Should physical activity recommendation depend on state of low back pain?

National Research Centre for the Working Environment, Copenhagen, Denmark.
European Journal of Pain (Impact Factor: 2.93). 04/2014; DOI: 10.1002/j.1532-2149.2013.00403.x
Source: PubMed


Leisure time physical activity is recommended for preventing long-term sickness absence (LTSA). Although low back pain (LBP) is a risk factor for sickness absence and physical activity is recommended for people with LBP, it is unknown if leisure time physical activity prevents LTSA among persons with different levels of LBP.
Prospective cohort study among 8655 Danish female healthcare workers responding to a questionnaire in 2004-2005 on leisure time physical activity and LBP, and subsequently followed for 1 year on periods with LTSA ∼2 consecutive weeks or more of sickness absence in a national register of social transfer payments (DREAM). Multi-adjusted Cox regression analysis was used to model risk estimates for LTSA associated with low, moderate, high and very high leisure time physical activity at baseline among healthcare workers with no LBP (0 days past 12 months, n = 2761), non-chronic LBP (1-30 days the past 12 months, n = 3942) and persistent LBP (>30 days the past 12 months, n = 1952).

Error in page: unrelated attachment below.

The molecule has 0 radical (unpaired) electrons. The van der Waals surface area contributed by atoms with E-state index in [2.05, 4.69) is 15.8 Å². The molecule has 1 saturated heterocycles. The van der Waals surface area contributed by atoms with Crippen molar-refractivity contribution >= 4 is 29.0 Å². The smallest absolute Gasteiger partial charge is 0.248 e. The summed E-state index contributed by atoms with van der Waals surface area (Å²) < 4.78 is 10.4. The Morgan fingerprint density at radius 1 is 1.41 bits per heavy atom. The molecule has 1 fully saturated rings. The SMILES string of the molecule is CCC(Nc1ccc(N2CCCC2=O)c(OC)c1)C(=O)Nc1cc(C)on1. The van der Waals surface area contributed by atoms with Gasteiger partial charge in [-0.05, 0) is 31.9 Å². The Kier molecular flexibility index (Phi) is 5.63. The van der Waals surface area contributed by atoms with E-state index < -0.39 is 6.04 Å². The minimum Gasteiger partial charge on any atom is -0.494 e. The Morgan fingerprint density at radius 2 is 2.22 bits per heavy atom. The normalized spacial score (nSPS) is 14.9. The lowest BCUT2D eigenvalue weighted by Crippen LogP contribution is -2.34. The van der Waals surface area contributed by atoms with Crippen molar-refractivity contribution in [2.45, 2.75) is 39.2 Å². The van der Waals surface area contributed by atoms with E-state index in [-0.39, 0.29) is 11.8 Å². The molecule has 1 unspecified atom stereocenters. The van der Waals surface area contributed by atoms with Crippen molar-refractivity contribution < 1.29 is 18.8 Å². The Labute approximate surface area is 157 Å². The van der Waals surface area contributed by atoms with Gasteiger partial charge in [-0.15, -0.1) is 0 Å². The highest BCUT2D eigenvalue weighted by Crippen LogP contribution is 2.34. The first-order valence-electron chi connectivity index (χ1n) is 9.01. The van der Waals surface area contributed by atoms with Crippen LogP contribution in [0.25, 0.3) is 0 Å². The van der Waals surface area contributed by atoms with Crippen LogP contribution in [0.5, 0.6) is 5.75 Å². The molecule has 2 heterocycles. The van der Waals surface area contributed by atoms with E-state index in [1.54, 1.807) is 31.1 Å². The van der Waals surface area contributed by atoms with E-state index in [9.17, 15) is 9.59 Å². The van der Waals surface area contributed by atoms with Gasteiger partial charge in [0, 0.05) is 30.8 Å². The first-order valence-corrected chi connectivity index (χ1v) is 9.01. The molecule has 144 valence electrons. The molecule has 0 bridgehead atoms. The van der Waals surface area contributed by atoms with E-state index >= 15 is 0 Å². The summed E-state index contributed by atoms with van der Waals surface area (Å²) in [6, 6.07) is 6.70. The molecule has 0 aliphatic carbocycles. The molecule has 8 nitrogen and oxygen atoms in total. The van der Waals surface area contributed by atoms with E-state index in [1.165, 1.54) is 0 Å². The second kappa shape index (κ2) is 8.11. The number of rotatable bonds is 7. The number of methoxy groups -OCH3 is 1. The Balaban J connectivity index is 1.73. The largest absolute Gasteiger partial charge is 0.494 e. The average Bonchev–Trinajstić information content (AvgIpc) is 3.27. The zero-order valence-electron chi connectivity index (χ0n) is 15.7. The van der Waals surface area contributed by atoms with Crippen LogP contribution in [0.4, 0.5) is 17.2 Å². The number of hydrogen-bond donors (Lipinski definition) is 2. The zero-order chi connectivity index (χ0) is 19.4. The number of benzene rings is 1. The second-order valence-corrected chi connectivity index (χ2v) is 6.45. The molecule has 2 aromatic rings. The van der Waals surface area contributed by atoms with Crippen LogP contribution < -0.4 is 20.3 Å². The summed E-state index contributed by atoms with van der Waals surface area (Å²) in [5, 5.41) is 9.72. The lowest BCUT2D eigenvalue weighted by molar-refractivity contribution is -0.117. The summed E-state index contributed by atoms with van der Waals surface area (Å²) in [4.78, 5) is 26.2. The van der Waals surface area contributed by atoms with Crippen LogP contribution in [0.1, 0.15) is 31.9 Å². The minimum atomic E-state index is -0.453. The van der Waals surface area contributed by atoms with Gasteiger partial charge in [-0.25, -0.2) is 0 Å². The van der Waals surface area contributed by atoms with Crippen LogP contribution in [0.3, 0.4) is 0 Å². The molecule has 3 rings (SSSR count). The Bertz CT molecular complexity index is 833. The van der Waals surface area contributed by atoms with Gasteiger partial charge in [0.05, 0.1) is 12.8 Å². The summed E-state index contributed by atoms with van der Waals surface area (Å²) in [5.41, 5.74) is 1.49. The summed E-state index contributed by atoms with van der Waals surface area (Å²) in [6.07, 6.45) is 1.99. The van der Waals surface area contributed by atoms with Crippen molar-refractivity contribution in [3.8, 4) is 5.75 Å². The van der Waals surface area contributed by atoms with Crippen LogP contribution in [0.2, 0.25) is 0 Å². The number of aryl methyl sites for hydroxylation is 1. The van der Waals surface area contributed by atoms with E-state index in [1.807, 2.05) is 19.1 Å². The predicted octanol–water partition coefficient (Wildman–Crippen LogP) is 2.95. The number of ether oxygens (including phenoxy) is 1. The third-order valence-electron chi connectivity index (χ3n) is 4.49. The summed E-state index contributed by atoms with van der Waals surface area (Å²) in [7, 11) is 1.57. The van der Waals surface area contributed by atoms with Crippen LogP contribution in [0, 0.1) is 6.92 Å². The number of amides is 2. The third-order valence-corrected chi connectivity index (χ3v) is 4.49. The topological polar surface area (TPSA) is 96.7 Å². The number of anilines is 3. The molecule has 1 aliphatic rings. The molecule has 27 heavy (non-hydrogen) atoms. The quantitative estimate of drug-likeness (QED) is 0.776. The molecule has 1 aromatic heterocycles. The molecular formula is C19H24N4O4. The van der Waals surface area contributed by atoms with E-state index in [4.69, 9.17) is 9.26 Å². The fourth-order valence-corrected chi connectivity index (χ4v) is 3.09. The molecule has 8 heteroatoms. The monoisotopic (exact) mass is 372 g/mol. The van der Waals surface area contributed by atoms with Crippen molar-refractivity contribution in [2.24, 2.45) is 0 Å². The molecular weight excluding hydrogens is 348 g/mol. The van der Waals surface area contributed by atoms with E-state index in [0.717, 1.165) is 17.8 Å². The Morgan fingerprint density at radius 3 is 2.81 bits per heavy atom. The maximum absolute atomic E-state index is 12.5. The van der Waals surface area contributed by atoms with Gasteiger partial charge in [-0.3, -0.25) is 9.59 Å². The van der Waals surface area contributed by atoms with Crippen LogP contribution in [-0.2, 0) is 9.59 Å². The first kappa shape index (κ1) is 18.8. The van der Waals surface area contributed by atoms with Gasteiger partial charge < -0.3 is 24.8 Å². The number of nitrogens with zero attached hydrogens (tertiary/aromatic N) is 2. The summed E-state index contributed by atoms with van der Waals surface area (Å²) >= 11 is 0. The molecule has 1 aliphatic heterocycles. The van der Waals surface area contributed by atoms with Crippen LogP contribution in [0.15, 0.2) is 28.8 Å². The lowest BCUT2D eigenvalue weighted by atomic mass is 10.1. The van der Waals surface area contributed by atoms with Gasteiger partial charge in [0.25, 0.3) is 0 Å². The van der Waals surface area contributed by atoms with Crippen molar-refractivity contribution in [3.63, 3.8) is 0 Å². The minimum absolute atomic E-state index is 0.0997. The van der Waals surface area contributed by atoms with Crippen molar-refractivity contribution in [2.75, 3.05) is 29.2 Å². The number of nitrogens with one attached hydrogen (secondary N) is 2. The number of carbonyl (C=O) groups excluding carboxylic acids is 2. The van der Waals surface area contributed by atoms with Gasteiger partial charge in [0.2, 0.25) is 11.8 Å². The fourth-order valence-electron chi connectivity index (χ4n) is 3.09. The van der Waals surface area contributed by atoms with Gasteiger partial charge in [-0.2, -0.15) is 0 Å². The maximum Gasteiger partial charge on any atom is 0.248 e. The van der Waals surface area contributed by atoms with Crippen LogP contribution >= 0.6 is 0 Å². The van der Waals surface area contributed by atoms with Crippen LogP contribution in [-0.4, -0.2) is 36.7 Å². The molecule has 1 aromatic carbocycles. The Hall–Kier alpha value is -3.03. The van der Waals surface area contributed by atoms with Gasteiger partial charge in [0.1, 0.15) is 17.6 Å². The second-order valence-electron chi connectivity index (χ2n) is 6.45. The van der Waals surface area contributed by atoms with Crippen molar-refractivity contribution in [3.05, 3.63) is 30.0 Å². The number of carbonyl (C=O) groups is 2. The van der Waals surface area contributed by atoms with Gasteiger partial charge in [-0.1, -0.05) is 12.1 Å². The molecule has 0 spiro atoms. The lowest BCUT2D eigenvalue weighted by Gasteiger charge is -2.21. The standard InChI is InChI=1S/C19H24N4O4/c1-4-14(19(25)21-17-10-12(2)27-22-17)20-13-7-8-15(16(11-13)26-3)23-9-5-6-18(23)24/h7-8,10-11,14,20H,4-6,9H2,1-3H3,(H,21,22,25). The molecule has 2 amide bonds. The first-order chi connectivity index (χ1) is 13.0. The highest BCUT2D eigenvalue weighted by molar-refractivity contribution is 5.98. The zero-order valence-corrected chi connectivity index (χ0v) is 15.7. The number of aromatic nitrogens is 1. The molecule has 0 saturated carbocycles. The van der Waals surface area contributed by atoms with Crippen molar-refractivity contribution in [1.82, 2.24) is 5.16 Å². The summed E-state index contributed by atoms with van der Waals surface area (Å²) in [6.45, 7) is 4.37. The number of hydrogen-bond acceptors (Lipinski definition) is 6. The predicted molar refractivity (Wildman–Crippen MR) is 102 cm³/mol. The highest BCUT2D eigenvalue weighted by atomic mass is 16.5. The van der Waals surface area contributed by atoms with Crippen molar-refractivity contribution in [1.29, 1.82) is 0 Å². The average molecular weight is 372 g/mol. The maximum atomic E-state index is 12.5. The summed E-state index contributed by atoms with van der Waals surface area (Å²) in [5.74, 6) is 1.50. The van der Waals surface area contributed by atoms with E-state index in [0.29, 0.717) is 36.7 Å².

A strongly reduced risk for LTSA from high leisure time physical activity was found among healthcare workers with no LBP [hazard ratio (HR): 95% confidence interval (CI) 0.47:0.23-0.97 for low vs. very high activity] and non-chronic LBP (HR: 95%CI 0.43:0.23-0.84 of low vs. very high activity), but not among healthcare workers with persistent LBP (HR: 95%CI 1.15:0.55-2.44 of low vs. very high activity).
Leisure time physical activity is a strong predictive factor on LTSA among female healthcare workers with no and non-chronic LBP, but not among those with more persistent LBP.

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